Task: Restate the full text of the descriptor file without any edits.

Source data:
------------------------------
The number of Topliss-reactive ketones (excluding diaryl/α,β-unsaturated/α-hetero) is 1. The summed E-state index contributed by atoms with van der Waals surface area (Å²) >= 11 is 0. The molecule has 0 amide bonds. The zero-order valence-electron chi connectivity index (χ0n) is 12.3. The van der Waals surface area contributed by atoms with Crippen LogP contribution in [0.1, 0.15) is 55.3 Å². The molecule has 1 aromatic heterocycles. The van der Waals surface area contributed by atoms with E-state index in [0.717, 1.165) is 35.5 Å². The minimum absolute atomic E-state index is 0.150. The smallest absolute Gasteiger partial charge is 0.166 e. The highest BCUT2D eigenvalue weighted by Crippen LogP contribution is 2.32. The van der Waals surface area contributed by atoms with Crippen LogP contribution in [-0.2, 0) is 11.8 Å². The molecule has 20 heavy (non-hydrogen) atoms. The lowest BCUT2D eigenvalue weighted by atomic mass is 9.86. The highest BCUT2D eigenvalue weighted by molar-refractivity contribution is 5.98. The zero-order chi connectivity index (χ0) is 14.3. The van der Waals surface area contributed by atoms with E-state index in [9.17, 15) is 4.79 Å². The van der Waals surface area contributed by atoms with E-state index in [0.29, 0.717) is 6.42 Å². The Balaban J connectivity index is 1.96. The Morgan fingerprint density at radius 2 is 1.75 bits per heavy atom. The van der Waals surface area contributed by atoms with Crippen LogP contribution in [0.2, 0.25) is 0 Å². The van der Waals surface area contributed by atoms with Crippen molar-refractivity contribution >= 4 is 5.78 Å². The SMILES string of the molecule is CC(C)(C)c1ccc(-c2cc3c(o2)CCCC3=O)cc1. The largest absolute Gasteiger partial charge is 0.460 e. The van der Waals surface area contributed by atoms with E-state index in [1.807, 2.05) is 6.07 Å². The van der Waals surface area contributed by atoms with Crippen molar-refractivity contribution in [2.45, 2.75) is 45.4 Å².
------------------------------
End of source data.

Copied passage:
The number of Topliss-reactive ketones (excluding diaryl/α,β-unsaturated/α-hetero) is 1. The summed E-state index contributed by atoms with van der Waals surface area (Å²) >= 11 is 0. The molecule has 0 amide bonds. The zero-order valence-electron chi connectivity index (χ0n) is 12.3. The van der Waals surface area contributed by atoms with Crippen LogP contribution in [0.1, 0.15) is 55.3 Å². The molecule has 1 aromatic heterocycles. The van der Waals surface area contributed by atoms with E-state index in [0.717, 1.165) is 35.5 Å². The minimum absolute atomic E-state index is 0.150. The smallest absolute Gasteiger partial charge is 0.166 e. The highest BCUT2D eigenvalue weighted by Crippen LogP contribution is 2.32. The van der Waals surface area contributed by atoms with Crippen LogP contribution in [-0.2, 0) is 11.8 Å². The molecule has 20 heavy (non-hydrogen) atoms. The lowest BCUT2D eigenvalue weighted by atomic mass is 9.86. The highest BCUT2D eigenvalue weighted by molar-refractivity contribution is 5.98. The zero-order chi connectivity index (χ0) is 14.3. The van der Waals surface area contributed by atoms with E-state index in [9.17, 15) is 4.79 Å². The van der Waals surface area contributed by atoms with E-state index in [0.29, 0.717) is 6.42 Å². The Balaban J connectivity index is 1.96. The Morgan fingerprint density at radius 2 is 1.75 bits per heavy atom. The van der Waals surface area contributed by atoms with Crippen LogP contribution in [0.2, 0.25) is 0 Å². The van der Waals surface area contributed by atoms with Crippen molar-refractivity contribution >= 4 is 5.78 Å². The SMILES string of the molecule is CC(C)(C)c1ccc(-c2cc3c(o2)CCCC3=O)cc1. The largest absolute Gasteiger partial charge is 0.460 e. The van der Waals surface area contributed by atoms with E-state index in [1.807, 2.05) is 6.07 Å². The van der Waals surface area contributed by atoms with Crippen molar-refractivity contribution in [2.45, 2.75) is 45.4 Å².